Six Arab states join rush to go nuclear - Page 2 - Politics Forum.org | PoFo

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By QatzelOk
#1026052
Describing Moslems, Sulla wrote:...the kind of people that did the Beslan Massacre or 9/11 or the London bombings...


What kind of person are you?

The kind that did the crusades, Sabrah and Shatillah, or the holocaust?

Or the kind that breathes oxygen and needs self esteem?
User avatar
By Sulla123
#1026058
You missunderstand me I think. I am not saying all Muslims and in all history. But right now the people most likely to use a Nuke would be the same terrorists that did Beslan Massacre or 9/11 or the London bombings. And their best chance of getting one would be to have a Muslim state with nukes fall into tormoil. For example Pakistan. And having 6 or 7 more countries like that is very scary.
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By The Antiist
#1026077
I can't find anything else about this anywhere else. I'm not quite sure whether to believe this or not.

But if it is true, I think there definately is a strategy these countries have discussed with each other to execute. But I don't think I'm too fond of it. Then again, maybe we should thank Israel, the UK and the U.S. for it's contributions of appeasements.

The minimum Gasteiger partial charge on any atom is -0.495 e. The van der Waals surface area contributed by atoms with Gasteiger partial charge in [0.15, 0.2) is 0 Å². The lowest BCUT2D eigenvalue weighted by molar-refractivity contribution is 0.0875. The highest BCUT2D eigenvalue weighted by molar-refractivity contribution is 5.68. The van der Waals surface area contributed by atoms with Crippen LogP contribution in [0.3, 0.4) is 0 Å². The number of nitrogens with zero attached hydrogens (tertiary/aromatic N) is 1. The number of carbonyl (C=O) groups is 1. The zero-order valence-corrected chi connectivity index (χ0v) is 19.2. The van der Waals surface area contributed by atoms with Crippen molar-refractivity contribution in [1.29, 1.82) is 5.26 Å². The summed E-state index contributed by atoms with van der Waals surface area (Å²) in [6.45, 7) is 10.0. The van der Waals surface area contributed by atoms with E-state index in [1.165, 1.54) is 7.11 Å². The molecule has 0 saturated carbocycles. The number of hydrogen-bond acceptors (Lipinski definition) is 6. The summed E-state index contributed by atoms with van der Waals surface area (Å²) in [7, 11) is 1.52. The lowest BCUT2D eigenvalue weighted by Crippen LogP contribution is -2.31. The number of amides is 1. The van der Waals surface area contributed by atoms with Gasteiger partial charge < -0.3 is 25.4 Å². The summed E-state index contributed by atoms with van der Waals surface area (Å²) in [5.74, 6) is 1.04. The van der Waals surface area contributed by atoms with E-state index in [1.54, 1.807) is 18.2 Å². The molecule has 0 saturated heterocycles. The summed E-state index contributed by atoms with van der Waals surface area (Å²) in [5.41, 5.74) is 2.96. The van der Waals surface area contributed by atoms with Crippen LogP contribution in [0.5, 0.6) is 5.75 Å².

By Falx
#1026483
Falx - You are oversimplifying problems.


Isn't that nice, now you look like you know something without saying anything.

You can always claim reality is more complicated than what someones model says it is, and you know, you'd always be right. Here's the 22,607 lines that take to prove that 2+2=4. But was that necessary to learn it in the first grade?

If someone feels that what I said is over simplified they can always check out the underlaying economic indicators of both the 80's and today, the nationalism, religious extremism and political position of the countries in the middle east.
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By Sulla123
#1026504
Falx sorry you are oversimplying. For one thing its not 2+2=4 its more like 100 people playing a game of poer with thousands of cards.


Because rhe price of oil is up again and the economies of the whole region are overheating like they did in the early 80's. Remember Iran? The other reason is that it makes the western backed dictators seem more like moderators.


This statment is oversimplfied. Of course high oil prices have something to do with the problem. But it is far from the main one. And the region not being free and democratic is not something that just the wests fault. Their is a struggle going on in every country in the middle east. A struggle for the people to decide how Islam fits into the goverments. How western thought fits in. How modern liberal ideas fit in. How they will choose and implement modern economic thoughts. How and what parts of their culture work well and what parts do not. Not to mention the tribal, sectarian and ethnic divisions. All this is being held in check by the undemocratic goverments in the region now. But it will have to be solved at some point. And if shows us this will probobly not be an easy process. We of course can go on and talk more about specifics but I still say your statement is oversimplied and does a diservice to discussions of the problem.